- Robinhood faces dozens of putative class-action lawsuits and is under investigation by regulators, state attorneys general, the SEC, FINRA, and the U.S. Department of Justice following the Game Stop trading frenzy in January that resulted in multiple trading restrictions for users.
- The company admitted these numerous litigation battles are "expensive and time consuming" and could seriously damage the company's reputation and financials.
Robinhood CEO Vlad Tenev's phone was seized by federal attorneys in one of the stock-trading app company's many legal battles, it revealed in its IPO filing on Thursday.
In a section outlining legal risks from investigations and subpoenas, the company noted that "a related search warrant was executed by the USAO to obtain Mr. Tenev's cell phone." Here, "USAO" refers to the United States Attorney's Office for the Northern District of California, which was investigating Robinhood's restrictions on trading during the meme stock flurry around GameStop and other stocks early this year.
The company faces or has faced dozens of proposed class-action lawsuits, as well as examinations or investigations by regulators, state attorneys general, the SEC, FINRA, and the U.S. Department of Justice. The SEC filing notes that the company has "become aware of approximately 50 putative class actions ... relating to the Early 2021 Trading Restrictions."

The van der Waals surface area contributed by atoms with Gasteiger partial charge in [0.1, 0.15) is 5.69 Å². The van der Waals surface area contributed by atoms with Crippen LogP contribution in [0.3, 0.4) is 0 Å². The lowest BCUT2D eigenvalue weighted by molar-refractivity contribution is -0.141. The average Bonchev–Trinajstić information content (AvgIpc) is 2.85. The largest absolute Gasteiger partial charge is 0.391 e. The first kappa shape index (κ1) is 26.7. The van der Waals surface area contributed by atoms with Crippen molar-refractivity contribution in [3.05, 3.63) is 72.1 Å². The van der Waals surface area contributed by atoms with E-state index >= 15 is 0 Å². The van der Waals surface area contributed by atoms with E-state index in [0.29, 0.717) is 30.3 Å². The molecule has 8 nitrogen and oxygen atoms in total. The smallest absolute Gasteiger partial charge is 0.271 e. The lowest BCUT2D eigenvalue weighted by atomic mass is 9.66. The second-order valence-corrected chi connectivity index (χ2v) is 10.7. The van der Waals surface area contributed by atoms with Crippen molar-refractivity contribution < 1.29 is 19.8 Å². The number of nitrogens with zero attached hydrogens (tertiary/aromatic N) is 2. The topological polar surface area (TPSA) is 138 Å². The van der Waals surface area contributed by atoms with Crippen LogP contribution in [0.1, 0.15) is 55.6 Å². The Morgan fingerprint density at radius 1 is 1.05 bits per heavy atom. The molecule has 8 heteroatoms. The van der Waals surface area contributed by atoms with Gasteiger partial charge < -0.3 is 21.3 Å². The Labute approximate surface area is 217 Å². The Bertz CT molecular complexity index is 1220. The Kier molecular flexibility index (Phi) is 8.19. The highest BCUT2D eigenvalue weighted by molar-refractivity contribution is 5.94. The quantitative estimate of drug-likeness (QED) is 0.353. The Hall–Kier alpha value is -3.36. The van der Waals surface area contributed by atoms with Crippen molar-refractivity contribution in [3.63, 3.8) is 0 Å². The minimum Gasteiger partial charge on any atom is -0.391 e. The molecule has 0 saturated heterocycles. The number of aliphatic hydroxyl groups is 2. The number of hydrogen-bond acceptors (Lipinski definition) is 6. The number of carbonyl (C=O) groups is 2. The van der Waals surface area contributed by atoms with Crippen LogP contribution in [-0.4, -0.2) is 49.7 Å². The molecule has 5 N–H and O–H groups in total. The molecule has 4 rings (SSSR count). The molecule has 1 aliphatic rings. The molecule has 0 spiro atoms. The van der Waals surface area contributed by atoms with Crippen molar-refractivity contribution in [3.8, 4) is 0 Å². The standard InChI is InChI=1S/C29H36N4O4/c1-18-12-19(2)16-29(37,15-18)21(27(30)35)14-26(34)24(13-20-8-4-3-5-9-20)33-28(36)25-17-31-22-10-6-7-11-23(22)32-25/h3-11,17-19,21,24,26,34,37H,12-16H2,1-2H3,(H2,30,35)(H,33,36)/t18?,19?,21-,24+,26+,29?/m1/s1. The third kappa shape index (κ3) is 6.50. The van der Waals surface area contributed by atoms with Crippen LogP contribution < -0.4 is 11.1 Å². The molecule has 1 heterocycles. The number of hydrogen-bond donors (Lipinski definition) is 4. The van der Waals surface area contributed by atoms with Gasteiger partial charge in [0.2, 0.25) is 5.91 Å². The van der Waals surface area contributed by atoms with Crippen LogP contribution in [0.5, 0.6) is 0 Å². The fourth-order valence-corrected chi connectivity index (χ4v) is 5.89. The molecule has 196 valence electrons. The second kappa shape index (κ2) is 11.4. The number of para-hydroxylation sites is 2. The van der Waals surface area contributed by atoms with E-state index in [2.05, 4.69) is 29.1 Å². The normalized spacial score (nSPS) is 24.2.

Robinhood restricted the purchase of "meme stocks" such as GameStop and AMC in January because the company did not have the capital required by regulators to cover the requested trading volume. The company ultimately tapped $500 million through its credit lines and raised $1 billion overnight in order to lift the trading restrictions.
Investors have called the entire episode unfair and unlawful in court records previously reviewed by CNBC.
Tenev has received requests for information and requests for testimony, and Robinhood said that the incident has resulted in negative media attention and widespread customer dissatisfaction.
The company admitted these numerous litigation battles are "expensive and time consuming" and could damage its reputation and financials. But due to the preliminary nature of all of these proceedings, the company wrote, it is "unable at this time to estimate the likelihood or magnitude of any possible losses related to these matters."
The company also acknowledged in its filing with the SEC that it had received inquiries related to employee trading.
The IPO filing comes one day after news that Robinhood would have to pay a fine of $70 million to FINRA for its systemwide outages and misleading communication and trading practices.
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